The people affected by these bureaus said that some of these 'matchmakers' operate individually with no office, but they ran big ads on media for publicity. They also allege that they promise princess-like-beautiful-girls to the prospective grooms, but in the end having nobody to match.
One Sardar Kamran Khan (40) returned to Pakistan from the UK after 15 years and ran an ad on media seeking a match for himself. After publishing of the ad, he said, marriage bureaus made a beeline to his house. "A marriage bureau official claimed to have girls as beautiful as 'a princess in a fairy tale' in store. I paid them as they demanded but even after spending Rs 23,000, the 'princess' is nowhere in sight," he said.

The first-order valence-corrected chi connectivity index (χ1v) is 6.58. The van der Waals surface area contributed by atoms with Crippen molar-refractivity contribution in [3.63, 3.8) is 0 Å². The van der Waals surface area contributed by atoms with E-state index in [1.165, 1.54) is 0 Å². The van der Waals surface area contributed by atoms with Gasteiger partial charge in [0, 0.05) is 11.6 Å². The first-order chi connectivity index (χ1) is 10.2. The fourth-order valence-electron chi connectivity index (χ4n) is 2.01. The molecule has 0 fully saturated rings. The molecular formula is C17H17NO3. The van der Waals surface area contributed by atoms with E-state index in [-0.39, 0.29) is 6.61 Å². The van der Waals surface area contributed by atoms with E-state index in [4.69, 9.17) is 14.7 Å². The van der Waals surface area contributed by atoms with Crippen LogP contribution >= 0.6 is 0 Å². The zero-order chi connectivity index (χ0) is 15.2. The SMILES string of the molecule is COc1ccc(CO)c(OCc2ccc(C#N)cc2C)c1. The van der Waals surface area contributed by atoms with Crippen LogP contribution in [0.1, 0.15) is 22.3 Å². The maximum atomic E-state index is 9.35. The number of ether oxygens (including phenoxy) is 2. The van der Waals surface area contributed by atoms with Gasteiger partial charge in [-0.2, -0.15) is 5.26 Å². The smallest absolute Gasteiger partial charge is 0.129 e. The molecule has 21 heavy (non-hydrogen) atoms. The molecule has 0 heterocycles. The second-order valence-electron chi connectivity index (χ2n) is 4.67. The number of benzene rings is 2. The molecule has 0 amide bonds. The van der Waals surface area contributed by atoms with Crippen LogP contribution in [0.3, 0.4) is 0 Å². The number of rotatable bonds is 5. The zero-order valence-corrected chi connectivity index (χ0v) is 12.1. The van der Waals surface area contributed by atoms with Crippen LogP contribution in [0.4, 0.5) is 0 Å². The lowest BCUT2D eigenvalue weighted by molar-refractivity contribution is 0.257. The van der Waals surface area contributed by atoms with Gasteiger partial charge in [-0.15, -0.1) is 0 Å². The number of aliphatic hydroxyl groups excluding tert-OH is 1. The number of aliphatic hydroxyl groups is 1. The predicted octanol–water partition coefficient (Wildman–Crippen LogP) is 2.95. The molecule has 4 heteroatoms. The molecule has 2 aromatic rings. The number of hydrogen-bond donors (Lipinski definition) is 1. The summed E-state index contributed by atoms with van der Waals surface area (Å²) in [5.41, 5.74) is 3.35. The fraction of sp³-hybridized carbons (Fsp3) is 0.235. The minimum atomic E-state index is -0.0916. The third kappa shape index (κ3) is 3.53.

Mostly the working class fell prey to them. "Mostly, middle class or overseas Pakistanis contact marriage bureaus, where they are cheated as a matter of routine," the Daily Times quoted another victim as saying.
Charges of matches vary from case to case. A woman matchmaker charges around Rs 3000-6000 for local matches, Rs 6000-12,000 for intercity matches and Rs 30,000-40,000 for overseas matches.
Consultation is subject to registration with these bureaus, fee for which starts from Rs 5000. The twist is that submission of fee is no guarantee that the matchmakers would offer one the services they claim they would, said one of the victim of these marriage bureaus.
"First, I submitted Rs 5000 registration fee with a marriage bureau and they promised to find an excellent match for my daughter. Having taken the money, they even refused to recognise me. That's so quite unfair," the paper quoted one Mrs Tahir as saying.
Manager of a prominent marriage bureau said that some cheats had come to Islamabad in the guise of matchmakers and opened marriage bureaus to fleece people. Such elements, she said, should be dealt with firmly to save future of the families seeking perfect matches.